NEW YORK—I spent New Year's Eve, as I often do, at the New York Gilbert & Sullivan Players. From the melodic overture, the audience knew it was in good hands. Albert Bergeret was conductor and director, and while I have a few qualms about his stagecraft, his way with the music was magisterial.
The troupe was founded by Albert Bergeret in 1974 and is still going strong. The operetta performed was the perennial favorite "H.M.S. Pinafore" (one of the G&S big three, along with "The Mikado" and "The Pirates of Penzance").
"H.M.S. Pinafore or, The Lass That Loved a Sailor," like other G&S Players' productions, has a full orchestra, first-rate scenery (by Albère), costumes (by Gail J. Wofford), lively choreography (by Bill Fabris), and a large cast.
The plot involves several romances that must overcome certain hurdles before the inevitable happy ending. Ralph Rackstraw, an able seaman on the Pinafore, is in love with Josephine (Captain Corcoran's daughter). The problem is that she has been promised to the elderly Sir Joseph Porter (First Lord of the Admiralty). She arouses the ire of her father when she reveals her preference for a crewman on the Pinafore.
Little Buttercup (a peddler of odds and ends) is smitten with the captain. Again, class distinctions interfere with true love.
Sir Joseph arrives with a female retinue of his sisters, his cousins, and his aunts. He sings of his ascent from office boy to ruler of the Queen's Navy in the patter song, "When I was a lad." (Lyricist and scriptwriter W.S. Gilbert was poking fun at the first sea lord, William H. Smith, who obtained the position despite his lack of experience with sailing.)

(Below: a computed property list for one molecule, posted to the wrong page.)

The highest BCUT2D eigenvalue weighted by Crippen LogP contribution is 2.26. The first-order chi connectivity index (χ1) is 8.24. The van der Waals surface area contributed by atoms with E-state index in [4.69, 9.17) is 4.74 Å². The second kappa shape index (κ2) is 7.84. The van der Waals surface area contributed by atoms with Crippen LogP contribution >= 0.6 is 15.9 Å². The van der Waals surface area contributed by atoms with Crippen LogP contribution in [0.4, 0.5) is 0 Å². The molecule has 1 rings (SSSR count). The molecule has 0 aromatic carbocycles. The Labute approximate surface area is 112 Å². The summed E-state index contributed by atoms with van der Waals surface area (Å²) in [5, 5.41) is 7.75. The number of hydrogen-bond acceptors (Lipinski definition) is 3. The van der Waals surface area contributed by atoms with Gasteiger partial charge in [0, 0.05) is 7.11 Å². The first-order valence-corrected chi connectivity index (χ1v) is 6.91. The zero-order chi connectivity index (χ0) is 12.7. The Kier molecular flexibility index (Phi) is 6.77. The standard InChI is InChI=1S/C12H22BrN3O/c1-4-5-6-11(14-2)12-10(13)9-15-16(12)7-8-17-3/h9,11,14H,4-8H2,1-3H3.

Sir Joseph tries to overcome Josephine's resistance to him by telling the young woman that "love levels all ranks." Instead of concluding that she should marry up, she interprets his statement to mean that she is free to marry down, in other words, sanctioning her love for Rackstraw.
Josephine plans to elope with Rackstraw, but her father learns of her plan from the malicious Dick Deadeye and scuttles it. Sir Joseph also seethes with anger when he finds out about Josephine's rejection of him in favor of a sailor and orders Rackstraw to be locked up.
Little Buttercup then reveals that she had been a "baby farmer" (a reference to the practice of taking in babies or young children for payment). During her time caring for Rackstraw and the captain, they were exchanged. Thus, since at that time in England (according to librettist Gilbert) birth was everything, the two men switch positions.
As a result, Josephine is free to marry Rackstraw and the captain to wed Little Buttercup. Even Sir Joseph finds romance. His cousin Hebe claims him in marriage.
The best singing came from the romantic leads, Daniel Greenwood (who has a sweet tenor voice) as Rackstraw and Kate Bass as Josephine. Angela Christine Smith was cute as Buttercup, and David Auxier (who also serves as dance captain) was Captain Corcoran. James Mills was light on his feet as Sir Joseph and handled his famous patter song with aplomb. Louis Dall'Ava was amusing as common seaman Dick Deadeye, who can't help being evil because he is saddled with a villainous name.
The look of the opera was traditional, but there were some updated jokes about cell phones and Sting's "The Last Ship." Bergeret even interjected himself into the action while he was leading the orchestra.
The production contained too much mugging for my taste, though I heard a little boy seated behind me giggling throughout the performance. In fact, Gilbert & Sullivan operettas are ideal family fare.
The performance included a champagne toast and everyone joining in for "Auld Lang Syne."
The G&S Players will be back with a production of "The Gondoliers or, the King of Barataria" May 15–17 at NYU's Skirball Center for the Performing Arts.
Barry Bassis has been a music, theater, and travel writer for over a decade for various publications.